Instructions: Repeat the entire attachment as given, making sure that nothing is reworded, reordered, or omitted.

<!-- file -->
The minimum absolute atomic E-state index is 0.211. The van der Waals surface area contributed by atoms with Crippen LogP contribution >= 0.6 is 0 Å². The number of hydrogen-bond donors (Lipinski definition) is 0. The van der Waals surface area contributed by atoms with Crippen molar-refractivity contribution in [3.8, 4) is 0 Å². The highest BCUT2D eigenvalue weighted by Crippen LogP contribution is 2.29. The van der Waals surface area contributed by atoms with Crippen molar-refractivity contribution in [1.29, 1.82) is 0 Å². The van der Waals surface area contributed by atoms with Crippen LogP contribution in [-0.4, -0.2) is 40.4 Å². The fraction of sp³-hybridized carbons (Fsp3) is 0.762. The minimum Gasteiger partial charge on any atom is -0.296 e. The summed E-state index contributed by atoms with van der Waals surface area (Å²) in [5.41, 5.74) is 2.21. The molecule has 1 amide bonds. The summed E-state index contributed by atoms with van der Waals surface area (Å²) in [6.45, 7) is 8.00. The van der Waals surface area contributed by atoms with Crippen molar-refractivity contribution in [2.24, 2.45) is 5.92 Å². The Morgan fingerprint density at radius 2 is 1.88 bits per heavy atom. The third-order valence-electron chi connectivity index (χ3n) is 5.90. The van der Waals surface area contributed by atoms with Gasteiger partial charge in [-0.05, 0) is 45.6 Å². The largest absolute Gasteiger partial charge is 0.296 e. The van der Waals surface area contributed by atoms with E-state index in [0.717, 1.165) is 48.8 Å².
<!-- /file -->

The minimum absolute atomic E-state index is 0.211. The van der Waals surface area contributed by atoms with Crippen LogP contribution >= 0.6 is 0 Å². The number of hydrogen-bond donors (Lipinski definition) is 0. The van der Waals surface area contributed by atoms with Crippen molar-refractivity contribution in [3.8, 4) is 0 Å². The highest BCUT2D eigenvalue weighted by Crippen LogP contribution is 2.29. The van der Waals surface area contributed by atoms with Crippen molar-refractivity contribution in [1.29, 1.82) is 0 Å². The van der Waals surface area contributed by atoms with Crippen LogP contribution in [-0.4, -0.2) is 40.4 Å². The fraction of sp³-hybridized carbons (Fsp3) is 0.762. The minimum Gasteiger partial charge on any atom is -0.296 e. The summed E-state index contributed by atoms with van der Waals surface area (Å²) in [5.41, 5.74) is 2.21. The molecule has 1 amide bonds. The summed E-state index contributed by atoms with van der Waals surface area (Å²) in [6.45, 7) is 8.00. The van der Waals surface area contributed by atoms with Crippen molar-refractivity contribution in [2.24, 2.45) is 5.92 Å². The Morgan fingerprint density at radius 2 is 1.88 bits per heavy atom. The third-order valence-electron chi connectivity index (χ3n) is 5.90. The van der Waals surface area contributed by atoms with Gasteiger partial charge in [-0.05, 0) is 45.6 Å². The largest absolute Gasteiger partial charge is 0.296 e. The van der Waals surface area contributed by atoms with E-state index in [0.717, 1.165) is 48.8 Å².